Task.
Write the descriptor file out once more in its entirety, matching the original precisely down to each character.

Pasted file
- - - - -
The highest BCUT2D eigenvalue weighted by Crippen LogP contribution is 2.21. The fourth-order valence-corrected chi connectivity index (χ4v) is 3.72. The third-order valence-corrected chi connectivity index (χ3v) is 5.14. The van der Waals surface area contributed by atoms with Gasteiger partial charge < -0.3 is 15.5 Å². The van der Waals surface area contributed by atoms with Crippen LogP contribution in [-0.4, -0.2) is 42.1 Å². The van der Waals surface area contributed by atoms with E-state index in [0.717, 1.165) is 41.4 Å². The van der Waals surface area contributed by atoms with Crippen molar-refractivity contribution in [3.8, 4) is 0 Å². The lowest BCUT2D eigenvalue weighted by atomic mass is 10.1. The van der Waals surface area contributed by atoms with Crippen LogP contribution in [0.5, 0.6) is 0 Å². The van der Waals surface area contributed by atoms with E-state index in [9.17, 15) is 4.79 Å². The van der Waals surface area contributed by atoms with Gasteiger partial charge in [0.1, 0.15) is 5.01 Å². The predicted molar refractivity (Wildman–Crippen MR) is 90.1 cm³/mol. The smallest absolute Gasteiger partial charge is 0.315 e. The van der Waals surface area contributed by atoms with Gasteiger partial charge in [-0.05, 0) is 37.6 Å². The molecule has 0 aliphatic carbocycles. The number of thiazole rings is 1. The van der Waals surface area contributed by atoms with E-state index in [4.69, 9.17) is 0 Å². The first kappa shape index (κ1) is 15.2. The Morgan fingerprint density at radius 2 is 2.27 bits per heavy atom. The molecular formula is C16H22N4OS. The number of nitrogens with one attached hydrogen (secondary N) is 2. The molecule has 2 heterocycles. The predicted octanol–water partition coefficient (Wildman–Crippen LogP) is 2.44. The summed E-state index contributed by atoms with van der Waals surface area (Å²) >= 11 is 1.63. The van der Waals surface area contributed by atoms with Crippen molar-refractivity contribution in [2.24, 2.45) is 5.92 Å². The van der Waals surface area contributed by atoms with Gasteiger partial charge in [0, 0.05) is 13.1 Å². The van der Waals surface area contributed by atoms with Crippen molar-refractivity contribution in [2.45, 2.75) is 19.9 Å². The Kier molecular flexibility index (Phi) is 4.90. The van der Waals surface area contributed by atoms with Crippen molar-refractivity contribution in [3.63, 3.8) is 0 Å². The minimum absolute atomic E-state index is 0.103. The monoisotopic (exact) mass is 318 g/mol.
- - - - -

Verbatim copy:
The highest BCUT2D eigenvalue weighted by Crippen LogP contribution is 2.21. The fourth-order valence-corrected chi connectivity index (χ4v) is 3.72. The third-order valence-corrected chi connectivity index (χ3v) is 5.14. The van der Waals surface area contributed by atoms with Gasteiger partial charge < -0.3 is 15.5 Å². The van der Waals surface area contributed by atoms with Crippen LogP contribution in [-0.4, -0.2) is 42.1 Å². The van der Waals surface area contributed by atoms with E-state index in [0.717, 1.165) is 41.4 Å². The van der Waals surface area contributed by atoms with Crippen molar-refractivity contribution in [3.8, 4) is 0 Å². The lowest BCUT2D eigenvalue weighted by atomic mass is 10.1. The van der Waals surface area contributed by atoms with Crippen LogP contribution in [0.5, 0.6) is 0 Å². The van der Waals surface area contributed by atoms with E-state index in [9.17, 15) is 4.79 Å². The van der Waals surface area contributed by atoms with Gasteiger partial charge in [0.1, 0.15) is 5.01 Å². The predicted molar refractivity (Wildman–Crippen MR) is 90.1 cm³/mol. The smallest absolute Gasteiger partial charge is 0.315 e. The van der Waals surface area contributed by atoms with Gasteiger partial charge in [-0.05, 0) is 37.6 Å². The molecule has 0 aliphatic carbocycles. The number of thiazole rings is 1. The van der Waals surface area contributed by atoms with E-state index in [4.69, 9.17) is 0 Å². The first kappa shape index (κ1) is 15.2. The Morgan fingerprint density at radius 2 is 2.27 bits per heavy atom. The molecular formula is C16H22N4OS. The number of nitrogens with one attached hydrogen (secondary N) is 2. The molecule has 2 heterocycles. The predicted octanol–water partition coefficient (Wildman–Crippen LogP) is 2.44. The summed E-state index contributed by atoms with van der Waals surface area (Å²) >= 11 is 1.63. The van der Waals surface area contributed by atoms with Crippen molar-refractivity contribution in [2.24, 2.45) is 5.92 Å². The van der Waals surface area contributed by atoms with Gasteiger partial charge in [0, 0.05) is 13.1 Å². The van der Waals surface area contributed by atoms with Crippen molar-refractivity contribution in [2.45, 2.75) is 19.9 Å². The Kier molecular flexibility index (Phi) is 4.90. The van der Waals surface area contributed by atoms with Crippen molar-refractivity contribution in [3.63, 3.8) is 0 Å². The minimum absolute atomic E-state index is 0.103. The monoisotopic (exact) mass is 318 g/mol.